It means something different every day. A father’s view changes through the eyes of our children. What matters most becomes not what we want; it becomes what our children want, what our spouses want, and if we are well rooted in faith, what God wants.
Before becoming a dad, I was definitely a more self-centered person. Once blessed with children, something inside changed. Being a provider, a protector, and a teacher became the new norm.

The impact of being a dad is ever-changing. Choices we make each day have an effect on so many things and so many people. What I’m learning still to this day is how much influence we carry as fathers and that if we seek God’s will first, the rest will work out the right way.

Peter Wright, Jr., Brooks and Ann Harper’s Dad
Well, there’s plenty of words to decide from when describing what being a Dad means to me. I think if I had to choose one to sum it all up, it’d be love. I truly love my kids. No matter what kind of day you had at work, you know when you get home and they wrap their arms around you, all those big problems you had during the day seem a whole lot smaller. Of course, you’ll have the days with the kids that drive you crazy. But it’s actually those days that I think I love them the most. It’s those nights after you finally get them in bed, that you thank God for the opportunity to have kids, and most importantly, the patience to deal with them.

I’d say the biggest thing that’s changed since having kids would be, responsibility. I’ve always been a responsible person, but now you’re responsible for not just yourself, but your wife, kids, work, etc. Luckily I have an amazing wife, Rachel, that makes things pretty easy on me. I do work super hard because I want my kids to have the same opportunities that I had when I was growing up. I challenge them to be the best they can be academically, so they can learn what it takes to be successful and responsible themselves. I do think that most parents, including myself, stress too much about if they’re doing enough for their kids. As long as you show them you love them unconditionally, they’re going to turn out just fine.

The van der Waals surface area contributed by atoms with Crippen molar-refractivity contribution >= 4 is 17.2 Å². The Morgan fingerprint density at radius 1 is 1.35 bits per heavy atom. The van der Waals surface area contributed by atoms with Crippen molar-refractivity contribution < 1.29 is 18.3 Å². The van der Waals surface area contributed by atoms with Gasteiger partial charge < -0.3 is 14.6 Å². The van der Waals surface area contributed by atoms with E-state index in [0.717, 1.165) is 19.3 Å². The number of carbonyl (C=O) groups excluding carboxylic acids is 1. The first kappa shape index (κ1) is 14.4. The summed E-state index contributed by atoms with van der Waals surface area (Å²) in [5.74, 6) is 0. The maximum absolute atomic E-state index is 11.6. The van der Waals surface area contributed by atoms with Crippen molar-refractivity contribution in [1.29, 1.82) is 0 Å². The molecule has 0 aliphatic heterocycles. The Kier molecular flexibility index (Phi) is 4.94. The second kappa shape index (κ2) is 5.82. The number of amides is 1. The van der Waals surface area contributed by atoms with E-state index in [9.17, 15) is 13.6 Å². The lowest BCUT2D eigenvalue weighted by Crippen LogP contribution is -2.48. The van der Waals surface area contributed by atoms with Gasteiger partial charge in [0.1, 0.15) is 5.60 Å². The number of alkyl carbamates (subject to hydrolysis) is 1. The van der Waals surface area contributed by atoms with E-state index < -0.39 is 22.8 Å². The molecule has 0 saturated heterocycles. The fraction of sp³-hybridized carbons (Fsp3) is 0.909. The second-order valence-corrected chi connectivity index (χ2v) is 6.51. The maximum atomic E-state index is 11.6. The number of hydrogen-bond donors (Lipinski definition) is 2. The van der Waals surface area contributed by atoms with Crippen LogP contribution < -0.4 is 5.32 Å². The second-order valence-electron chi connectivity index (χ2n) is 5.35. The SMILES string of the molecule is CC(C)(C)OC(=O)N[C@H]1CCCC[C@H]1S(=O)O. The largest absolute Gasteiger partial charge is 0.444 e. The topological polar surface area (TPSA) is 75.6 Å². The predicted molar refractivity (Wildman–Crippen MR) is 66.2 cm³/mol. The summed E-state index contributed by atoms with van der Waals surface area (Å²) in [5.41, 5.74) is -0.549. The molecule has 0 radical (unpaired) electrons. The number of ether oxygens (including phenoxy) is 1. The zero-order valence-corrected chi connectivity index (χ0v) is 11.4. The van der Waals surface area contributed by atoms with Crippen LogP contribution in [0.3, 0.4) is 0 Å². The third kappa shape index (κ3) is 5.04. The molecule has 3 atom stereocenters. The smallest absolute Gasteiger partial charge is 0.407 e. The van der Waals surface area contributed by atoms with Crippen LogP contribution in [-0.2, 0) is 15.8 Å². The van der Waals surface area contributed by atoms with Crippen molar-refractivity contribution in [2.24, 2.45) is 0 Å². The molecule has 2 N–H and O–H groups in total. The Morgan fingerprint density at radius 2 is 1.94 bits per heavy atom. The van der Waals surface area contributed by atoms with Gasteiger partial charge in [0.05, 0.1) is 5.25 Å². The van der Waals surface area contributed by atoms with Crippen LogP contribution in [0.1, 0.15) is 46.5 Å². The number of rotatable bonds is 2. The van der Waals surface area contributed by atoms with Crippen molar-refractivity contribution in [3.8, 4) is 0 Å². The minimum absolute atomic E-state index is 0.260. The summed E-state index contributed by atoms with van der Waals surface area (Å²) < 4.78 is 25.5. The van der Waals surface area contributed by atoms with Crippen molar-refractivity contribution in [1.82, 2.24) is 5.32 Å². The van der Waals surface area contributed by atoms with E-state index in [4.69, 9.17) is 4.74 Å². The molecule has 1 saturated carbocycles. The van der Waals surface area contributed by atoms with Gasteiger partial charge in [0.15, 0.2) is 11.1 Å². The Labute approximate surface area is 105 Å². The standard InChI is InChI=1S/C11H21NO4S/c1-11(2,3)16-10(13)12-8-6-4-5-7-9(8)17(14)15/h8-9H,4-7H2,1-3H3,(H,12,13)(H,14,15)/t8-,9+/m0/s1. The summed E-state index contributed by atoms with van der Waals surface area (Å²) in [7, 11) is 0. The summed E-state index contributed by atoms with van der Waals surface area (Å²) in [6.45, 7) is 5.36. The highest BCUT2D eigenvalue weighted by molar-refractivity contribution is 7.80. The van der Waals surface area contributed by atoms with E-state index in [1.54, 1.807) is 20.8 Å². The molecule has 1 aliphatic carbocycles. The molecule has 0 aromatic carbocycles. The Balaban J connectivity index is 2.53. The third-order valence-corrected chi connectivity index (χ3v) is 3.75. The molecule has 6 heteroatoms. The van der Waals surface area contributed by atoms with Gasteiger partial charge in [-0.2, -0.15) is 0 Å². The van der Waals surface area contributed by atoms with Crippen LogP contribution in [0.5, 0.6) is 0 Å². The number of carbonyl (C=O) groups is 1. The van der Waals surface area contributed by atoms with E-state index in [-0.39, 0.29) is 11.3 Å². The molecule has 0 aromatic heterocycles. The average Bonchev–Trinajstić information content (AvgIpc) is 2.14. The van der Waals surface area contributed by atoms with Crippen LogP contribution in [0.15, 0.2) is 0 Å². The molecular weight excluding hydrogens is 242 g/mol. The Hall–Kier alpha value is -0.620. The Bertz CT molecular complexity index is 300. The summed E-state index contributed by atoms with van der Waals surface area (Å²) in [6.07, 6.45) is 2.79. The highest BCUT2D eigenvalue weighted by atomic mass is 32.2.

I have wonderful grandparents and parents and so does my wife. I knew that if we were blessed enough to have kids, that we had a lot to live up to. Ann Harper and Brooks were born 07-14-11. I wasn’t sure how I was going to handle twin girls. I was now surrounded by girls at home; even the dog was a girl. Almost eight years have gone by since then and I wouldn’t change a thing. It’s an amazing feeling to watch your kids grow, learn, fish, hunt, play sports, laugh, etc. And like every parent always tells you, it goes by so fast. I’m very fortunate to have grown up here in Destin and be surrounded by great family, friends, teachers and more. I’m so very thankful to God for blessing me with my beautiful daughters and how their joy of life has impacted my own.

Kelly Windes, Dad and Granddad
Being a dad is surely the best gift of all. The kids and grandkids are the gifts, but they give back. They make you more solid; they give you purpose and pride. As a parent, you think more of the “long game” – the future for them – and how to make it better.

Before I became a dad, I was in another life that was incomplete and empty. I was more interested in the here and now and not so much what would come later. Having kids later in life worked for me. I became a better man – not so self-serving.

Kids and grandkids have had a great impact on me. I’m sure I am healthier and happier because of them. My kids have done well and make me proud. My daughter told me not long ago that I was still working, had “hit my stride” at age 73, and that I was middle-aged. That has got to prove that kids keep you young. Life is good!